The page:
South Africa’s Muslim community files plea as mortuaries run out of space

 

Dead Muslim bodies continue to accumulate as mortuaries in Cape Town, South Africa face a backlog.

The families concerned contacted the Muslim Judicial Council which has written to the Western Cape MEC for Health Nomafrench Mbobo to request a meeting.

“We’ve had queries from two families who asked us to assist them with retrieving bodies [of deceased family members]‚” spokesperson for the MJC Mishka Daries said.

“With Islamic [belief] the body preferably needs to be buried within 24 hours after the person has died. It’s taken quite a while and the families have been waiting for two or three days now. We have inquired with the provincial minister of health to engage in a meeting to ask how we can expedite the process.”

The provincial health department released a warning statement on Wednesday informing the public of delays in finalising post mortems‚ as its Forensic Pathology Services (FPS) in the metropolis was handling high caseloads.

“This has resulted in us being unable to prioritise cases‚” the statement read.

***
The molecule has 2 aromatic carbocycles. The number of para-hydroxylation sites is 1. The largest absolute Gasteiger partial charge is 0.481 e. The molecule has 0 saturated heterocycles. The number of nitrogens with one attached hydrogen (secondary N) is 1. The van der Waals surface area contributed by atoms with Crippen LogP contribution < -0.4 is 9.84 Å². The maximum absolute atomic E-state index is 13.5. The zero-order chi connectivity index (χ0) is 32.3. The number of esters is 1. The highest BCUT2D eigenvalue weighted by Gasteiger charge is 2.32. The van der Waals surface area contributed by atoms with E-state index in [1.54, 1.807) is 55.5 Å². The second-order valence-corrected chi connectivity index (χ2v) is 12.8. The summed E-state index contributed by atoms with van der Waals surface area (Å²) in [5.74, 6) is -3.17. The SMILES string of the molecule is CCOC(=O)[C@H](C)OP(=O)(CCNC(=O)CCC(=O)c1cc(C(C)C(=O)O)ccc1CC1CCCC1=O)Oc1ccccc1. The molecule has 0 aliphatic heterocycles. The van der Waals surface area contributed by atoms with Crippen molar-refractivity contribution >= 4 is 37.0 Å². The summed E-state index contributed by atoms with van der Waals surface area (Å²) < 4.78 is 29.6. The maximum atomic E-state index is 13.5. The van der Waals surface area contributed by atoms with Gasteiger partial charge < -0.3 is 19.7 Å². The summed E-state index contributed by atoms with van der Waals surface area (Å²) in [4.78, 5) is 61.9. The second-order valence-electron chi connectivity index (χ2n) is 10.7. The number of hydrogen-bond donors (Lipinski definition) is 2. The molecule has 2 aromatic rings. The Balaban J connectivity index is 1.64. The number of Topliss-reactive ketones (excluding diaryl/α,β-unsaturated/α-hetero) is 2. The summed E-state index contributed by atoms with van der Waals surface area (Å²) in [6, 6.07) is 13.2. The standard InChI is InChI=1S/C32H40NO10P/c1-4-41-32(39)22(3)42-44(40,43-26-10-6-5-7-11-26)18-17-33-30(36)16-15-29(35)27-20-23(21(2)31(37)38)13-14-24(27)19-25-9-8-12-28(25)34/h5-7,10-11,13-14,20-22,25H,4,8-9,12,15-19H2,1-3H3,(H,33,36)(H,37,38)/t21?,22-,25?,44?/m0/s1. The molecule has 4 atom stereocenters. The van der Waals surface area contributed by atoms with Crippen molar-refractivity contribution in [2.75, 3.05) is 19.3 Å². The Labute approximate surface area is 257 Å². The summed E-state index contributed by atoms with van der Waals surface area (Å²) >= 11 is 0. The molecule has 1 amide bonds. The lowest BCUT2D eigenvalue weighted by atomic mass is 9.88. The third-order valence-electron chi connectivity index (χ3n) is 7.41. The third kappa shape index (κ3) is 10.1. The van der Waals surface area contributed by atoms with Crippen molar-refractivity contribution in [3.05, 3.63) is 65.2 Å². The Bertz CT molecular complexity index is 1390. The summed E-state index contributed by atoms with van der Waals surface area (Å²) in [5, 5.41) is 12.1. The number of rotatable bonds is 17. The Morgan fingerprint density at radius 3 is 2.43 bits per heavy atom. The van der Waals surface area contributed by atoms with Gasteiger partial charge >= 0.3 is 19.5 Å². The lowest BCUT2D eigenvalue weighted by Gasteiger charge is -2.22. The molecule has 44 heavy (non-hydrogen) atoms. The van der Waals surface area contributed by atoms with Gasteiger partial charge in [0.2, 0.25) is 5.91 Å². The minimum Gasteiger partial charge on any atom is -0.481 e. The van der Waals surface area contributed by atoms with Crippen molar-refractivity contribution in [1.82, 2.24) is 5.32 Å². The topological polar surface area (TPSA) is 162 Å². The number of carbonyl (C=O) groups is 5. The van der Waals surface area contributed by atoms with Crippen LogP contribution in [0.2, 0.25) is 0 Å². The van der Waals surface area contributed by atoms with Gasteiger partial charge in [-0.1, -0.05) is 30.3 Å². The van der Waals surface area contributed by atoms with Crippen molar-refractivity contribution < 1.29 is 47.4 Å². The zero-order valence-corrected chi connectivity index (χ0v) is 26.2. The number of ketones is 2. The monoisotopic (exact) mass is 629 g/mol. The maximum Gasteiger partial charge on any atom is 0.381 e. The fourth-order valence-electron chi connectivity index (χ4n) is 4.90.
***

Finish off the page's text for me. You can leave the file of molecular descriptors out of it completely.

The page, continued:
“Cases will now be allocated and autopsies performed in chronological order. We do recognise that the time of bereavement is a stressful and difficult period and for this reason, we are doing everything we can to speed up but also streamline the process.”

Daries believed the rise in gang violence in the city is the reason for the spike in the number of cases.

“We’re waiting for a response from the department of health‚” she said. “The bodies of the families that called us may only be released in the next four to five days.”

There are approximately 3 million Muslims in South Africa‚ with the biggest population residing in Cape Town.



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